Review: Albert’s Very Unordinary Birthday by Daniel Gray-Barnett

Albert's Very Unordinary Birthday by Daniel Gray-Barnett

Albert’s Very Unordinary Birthday by Daniel Gray-Barnett (9781525301186)

Albert lives a very ordinary life and even his birthday is just an ordinary day. No parties for him, instead he got birthday socks as his gift and plain toast for breakfast. All he could do was imagine that he had a candle to blow out on his piece of chocolate-cherry-ripple cake. Suddenly, there was a knock at the door and when Albert answered it, there stood his Grandma Z. She told his parents that they were just going to do ordinary birthday things, but their day together was anything but ordinary! They explored the woods, climbed a huge rock, looked at a dragon’s tooth, visited a palace, rode a roller coaster over and over again, and finally had a big slice of chocolate-cherry-ripple cake.

This import from Australia is an entirely energizing read. Nicely, the text doesn’t rhyme but instead holds together with its structure and tone. Told in a breathless voice once the fun starts, the book moves from its staid and dull beginnings into a hurtling pace of doing all sorts of marvelous things over the course of one amazing day. The text and illustrations work together well, showing them flying with birds, a dragon asleep in a cave nearby, and horses riding the coaster with them.

A wild ride of a birthday book, expect requests for chocolate-cherry-ripple cake in the future. Appropriate for ages 3-5.

Reviewed from e-galley provided by Kids Can Press.

Review: The Lady’s Guide to Petticoats and Piracy by Mackenzi Lee

The Lady's Guide to Petticoats and Piracy by Mackenzi Lee

The Lady’s Guide to Petticoats and Piracy by Mackenzi Lee (9780062795328)

In this sequel to The Gentleman’s Guide to Vice and Virtue, the focus is on Felicity, Monty’s sister. Felicity desperately wants to become a doctor, but in 18th century England, women did not become doctors. Felicity tries again and again to gain entry to a medical education, but is rebuffed. She is forced to give up her job at a bakery because the kind man who owns it proposes marriage to her. Felicity is not interested in romance at all. When she learns that her childhood best friend is set to marry her medical idol, Felicity heads to Germany to attend the wedding. She is funded Sim, by a rather questionable companion, who poses as Felicity’s maid to gain entry into the same household but for unknown reasons. As things develop, there is another whirlwind adventure across continents in a quest that could be legendary.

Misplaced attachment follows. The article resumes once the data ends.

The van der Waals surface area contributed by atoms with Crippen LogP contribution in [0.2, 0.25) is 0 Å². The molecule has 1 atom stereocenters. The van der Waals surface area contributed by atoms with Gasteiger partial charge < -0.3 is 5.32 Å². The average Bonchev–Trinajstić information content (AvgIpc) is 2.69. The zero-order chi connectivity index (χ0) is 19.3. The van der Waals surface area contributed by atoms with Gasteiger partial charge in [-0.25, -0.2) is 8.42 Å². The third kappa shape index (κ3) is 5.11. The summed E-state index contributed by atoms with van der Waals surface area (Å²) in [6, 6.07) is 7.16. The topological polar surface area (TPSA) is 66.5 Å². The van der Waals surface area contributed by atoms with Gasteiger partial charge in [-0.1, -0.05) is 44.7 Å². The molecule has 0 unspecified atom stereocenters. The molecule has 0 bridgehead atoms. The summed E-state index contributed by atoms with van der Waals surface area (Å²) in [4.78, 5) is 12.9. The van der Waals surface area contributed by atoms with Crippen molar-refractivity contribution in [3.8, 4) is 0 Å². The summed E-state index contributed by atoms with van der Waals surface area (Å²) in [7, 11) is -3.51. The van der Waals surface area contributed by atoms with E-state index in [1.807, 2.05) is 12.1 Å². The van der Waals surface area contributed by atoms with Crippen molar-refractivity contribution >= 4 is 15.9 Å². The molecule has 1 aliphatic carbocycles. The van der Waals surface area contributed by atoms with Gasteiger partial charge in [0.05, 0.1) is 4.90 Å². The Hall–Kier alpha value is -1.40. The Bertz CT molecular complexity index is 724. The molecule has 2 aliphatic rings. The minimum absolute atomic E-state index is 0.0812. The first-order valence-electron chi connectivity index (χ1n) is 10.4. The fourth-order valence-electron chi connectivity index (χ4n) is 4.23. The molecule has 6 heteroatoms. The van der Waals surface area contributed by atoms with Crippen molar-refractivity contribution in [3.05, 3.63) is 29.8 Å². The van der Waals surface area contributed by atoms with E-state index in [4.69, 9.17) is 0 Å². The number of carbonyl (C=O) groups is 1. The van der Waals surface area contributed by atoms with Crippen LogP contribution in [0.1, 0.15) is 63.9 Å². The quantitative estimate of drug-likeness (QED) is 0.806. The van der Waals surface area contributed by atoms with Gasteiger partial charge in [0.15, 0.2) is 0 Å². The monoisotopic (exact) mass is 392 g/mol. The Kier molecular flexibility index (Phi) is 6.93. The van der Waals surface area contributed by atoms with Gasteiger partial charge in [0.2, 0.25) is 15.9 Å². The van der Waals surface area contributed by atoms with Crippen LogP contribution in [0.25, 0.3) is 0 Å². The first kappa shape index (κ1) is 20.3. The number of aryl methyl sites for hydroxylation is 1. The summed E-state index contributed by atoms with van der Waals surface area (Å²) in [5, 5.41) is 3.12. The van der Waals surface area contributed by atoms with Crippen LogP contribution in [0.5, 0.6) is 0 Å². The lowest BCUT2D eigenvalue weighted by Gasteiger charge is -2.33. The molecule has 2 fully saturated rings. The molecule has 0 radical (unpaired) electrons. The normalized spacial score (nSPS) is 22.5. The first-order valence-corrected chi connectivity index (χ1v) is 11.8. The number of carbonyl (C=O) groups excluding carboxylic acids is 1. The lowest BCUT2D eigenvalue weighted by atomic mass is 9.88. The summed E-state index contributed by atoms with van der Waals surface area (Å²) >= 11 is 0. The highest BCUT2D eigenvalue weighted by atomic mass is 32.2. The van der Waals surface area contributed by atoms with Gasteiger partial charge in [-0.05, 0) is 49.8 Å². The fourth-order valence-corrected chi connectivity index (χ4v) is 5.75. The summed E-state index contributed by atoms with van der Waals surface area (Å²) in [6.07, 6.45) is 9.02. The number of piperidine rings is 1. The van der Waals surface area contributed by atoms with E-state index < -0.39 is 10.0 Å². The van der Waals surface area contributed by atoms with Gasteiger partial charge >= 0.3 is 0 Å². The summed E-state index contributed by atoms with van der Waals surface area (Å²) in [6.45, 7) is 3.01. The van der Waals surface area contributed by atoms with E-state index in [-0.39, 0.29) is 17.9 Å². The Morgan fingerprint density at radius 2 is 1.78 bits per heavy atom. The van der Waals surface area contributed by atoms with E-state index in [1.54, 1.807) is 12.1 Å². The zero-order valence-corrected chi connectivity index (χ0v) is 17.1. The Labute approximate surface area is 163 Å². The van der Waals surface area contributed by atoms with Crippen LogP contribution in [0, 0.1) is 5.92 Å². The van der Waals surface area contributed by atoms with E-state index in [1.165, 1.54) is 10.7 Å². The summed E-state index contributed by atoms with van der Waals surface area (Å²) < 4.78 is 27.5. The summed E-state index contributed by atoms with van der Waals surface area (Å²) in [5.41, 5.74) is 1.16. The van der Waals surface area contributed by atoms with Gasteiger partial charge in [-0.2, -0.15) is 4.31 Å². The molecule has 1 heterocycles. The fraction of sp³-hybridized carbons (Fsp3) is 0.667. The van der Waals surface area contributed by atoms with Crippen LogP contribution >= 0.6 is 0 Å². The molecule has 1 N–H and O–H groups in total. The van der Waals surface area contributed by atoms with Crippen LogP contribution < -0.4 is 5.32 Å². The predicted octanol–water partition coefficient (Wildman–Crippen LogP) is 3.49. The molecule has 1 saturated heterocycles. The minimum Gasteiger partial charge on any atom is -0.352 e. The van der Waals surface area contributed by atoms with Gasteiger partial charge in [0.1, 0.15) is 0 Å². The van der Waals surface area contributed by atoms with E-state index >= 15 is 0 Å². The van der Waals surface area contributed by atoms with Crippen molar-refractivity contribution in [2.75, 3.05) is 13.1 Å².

Lee has a wonderful wit and humor in her writing. She tells this new tale with the same dance of sarcasm, historical detail and charm as her first book. It is a delight to see Felicity at the center of the novel, as she was a character readers will have loved in the first book but longed to know more about. The book takes place a year after the first ended, just enough time for the dust to settle on that adventure. Lee gives readers glimpses of Monty and Percy, but they do not overtake Felicity’s story.

As readers get to know Felicity better, they will realize that she is a person with no interest in romance or sex. Modern terms would describe her as asexual, but that term is not used in the book. Beautifully, that does not mean that she is cold or distant, rather that she is not interested in kissing or cuddling much and certainly has no designs on romantic futures with other characters. And yet, there is love in the book. Brotherly love, deep connections and real female friendships shine here.

A wonderful second book in an award-winning series, there is so much to adore on these pages. Appropriate for ages 14-18.

Reviewed from e-galley provided by Katherine Tegen Books.